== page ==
3 dead, more than 100 with severe bleeding from synthetic pot
Former Michigan State University Basketball Players Accused Of Rape
Synthetic cannabinoids usage linked several bleeding issues
Vaping Causes Cancer, Says New Research
01 February 2018, 12:52 | Violet Powell
E-cigarettes could raise risk of cancer and heart disease, warn scientists
The researchers say that more work is needed to see whether vaping really does increase cancer rates.
FLICKR, VAPING 360Nicotine inhaled from e-cigarettes can damage DNA in mouse heart, lung, and bladder and in cultured human lung and bladder cells, a new study shows.
Moon-shong Tang and colleagues found that mice exposed to ECS had higher levels of DNA damage in the heart, lungs, and bladder, compared with control mice exposed to filtered air.
A leading tobacco company, Philip Morris, had recently wanted to market a new e-cigarette device, IQOS, as a healthier option but the Food and Drug Administration rejected that idea a few days ago. "The results may take years to come in because cancer is such a slow process", he told The Guardian.
"This study shows nothing at all about the dangers of vaping", said Peter Hajek, director of the Tobacco Dependence Research Unit at Queen Mary University of London.
Therefore, "at this stage, it is not known whether e-cigarettes has a positive or negative impact on public health".
For people who use vaping to wean themselves off smoking, that uncertainty might be a perfectly fine thing to live with - a smaller cancer risk is still better than nothing. They also exposed the mice to nicotine and solvents separately. The findings also support bids to regulate e-cigarettes based on their tobacco-like effects, such as the FDA's former approach. Nicotine inhaled from e-cigarettes could be converted into chemicals that damage DNA in the heart, lungs and bladder, according to the study. DNA-repair activity and the fix proteins XPC and OGG1/2 were reduced in the lung tissue of mice.
However, not all animal research produces similar results in humans. A study in mice, published today in Proceedings of the National Academy of Sciences, is sure to provide fodder for both sides. "We need to actively address these misperceptions about the risks of e-cigarettes, which can have real-world consequences for public health", Kaleechurn said. The study found that the majority of participants started vaping in order to quit cigarettes.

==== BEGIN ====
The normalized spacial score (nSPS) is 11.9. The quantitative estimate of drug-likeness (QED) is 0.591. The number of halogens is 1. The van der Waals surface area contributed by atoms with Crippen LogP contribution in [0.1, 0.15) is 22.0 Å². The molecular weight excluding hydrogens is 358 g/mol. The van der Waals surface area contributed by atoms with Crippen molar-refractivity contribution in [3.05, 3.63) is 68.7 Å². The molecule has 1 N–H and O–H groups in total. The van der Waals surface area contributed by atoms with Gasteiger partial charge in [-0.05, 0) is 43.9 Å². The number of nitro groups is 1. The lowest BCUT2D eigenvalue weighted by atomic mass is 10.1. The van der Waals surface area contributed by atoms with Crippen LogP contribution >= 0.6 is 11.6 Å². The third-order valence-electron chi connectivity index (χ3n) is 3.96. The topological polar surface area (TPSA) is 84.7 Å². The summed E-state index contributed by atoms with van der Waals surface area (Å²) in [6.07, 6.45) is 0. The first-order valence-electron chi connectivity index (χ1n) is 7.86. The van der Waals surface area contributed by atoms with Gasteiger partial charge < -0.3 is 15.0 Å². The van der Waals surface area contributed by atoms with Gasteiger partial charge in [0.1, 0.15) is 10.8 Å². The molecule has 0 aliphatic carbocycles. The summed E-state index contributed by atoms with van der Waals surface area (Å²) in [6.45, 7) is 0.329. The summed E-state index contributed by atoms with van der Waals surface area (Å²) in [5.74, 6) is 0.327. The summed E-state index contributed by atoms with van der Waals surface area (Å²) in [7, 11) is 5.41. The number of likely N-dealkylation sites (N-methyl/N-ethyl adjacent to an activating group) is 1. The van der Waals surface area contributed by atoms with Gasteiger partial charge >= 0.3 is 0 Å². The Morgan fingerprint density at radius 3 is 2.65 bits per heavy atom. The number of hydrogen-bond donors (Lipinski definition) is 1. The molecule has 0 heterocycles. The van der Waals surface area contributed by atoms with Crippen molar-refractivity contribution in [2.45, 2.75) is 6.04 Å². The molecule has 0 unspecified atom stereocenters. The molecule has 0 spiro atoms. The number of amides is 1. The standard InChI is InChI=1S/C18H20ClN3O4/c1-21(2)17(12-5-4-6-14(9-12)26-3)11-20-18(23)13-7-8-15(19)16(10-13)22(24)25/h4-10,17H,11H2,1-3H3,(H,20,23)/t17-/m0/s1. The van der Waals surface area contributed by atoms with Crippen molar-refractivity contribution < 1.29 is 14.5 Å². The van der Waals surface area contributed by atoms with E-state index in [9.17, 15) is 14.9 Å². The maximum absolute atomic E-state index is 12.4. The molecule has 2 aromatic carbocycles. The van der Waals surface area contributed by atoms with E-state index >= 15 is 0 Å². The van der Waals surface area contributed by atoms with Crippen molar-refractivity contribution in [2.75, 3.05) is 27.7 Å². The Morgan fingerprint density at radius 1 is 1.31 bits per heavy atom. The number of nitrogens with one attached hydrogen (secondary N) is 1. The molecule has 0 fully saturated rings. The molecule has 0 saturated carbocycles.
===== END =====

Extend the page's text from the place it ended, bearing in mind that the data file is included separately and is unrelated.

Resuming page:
But, according to them, the electronic cigarette nonetheless would be less harmful than the conventional cigarette and could help smokers stop.
Trump turns to 5G to avoid network spies
Shares of the biggest USA wireless carriers fell at the start of trade on Monday, with Verizon and AT&T down 1 percent. The Axios report calls the first option "an unprecedented nationalisation of a historically private infrastructure".
Thome is first Knight to make Baseball HOF
A fast runner in his early years, with an overpowering right field arm, Guerrero could hit almost any pitch in any location. As for the other inductees, they are all worthy, Vladimir Guerrero averaged 30+ homers with a.318 average over his career.
Federer walks over Chung, into record 7th Aussie final
Chung delivered a big serve on the first of them which was called out by the line judge. "I like those attitudes". He says he is in a good space with his serve and forehand. 'When he arrived, I didn't want to bother him.
SpaceX Aims to Finally Launch Falcon Heavy Next Week
That's been customary ever since a Falcon 9 exploded during a 2016 practice engine firing, destroying both rocket and satellite. The inaugural flight will blast off from Apollo launchpad 39A at the John F Kennedy Space Center (KSC), Meritt Island, Florida.
Korea talks can't distract from denuclearization: Mattis
North and South Korea remain in a technical state of war, since their 1950s conflict ended in an armistice, not a peace treaty. Pyongyang has also continued to advance its ballistic missile program, in hopes of being able to threaten the United States.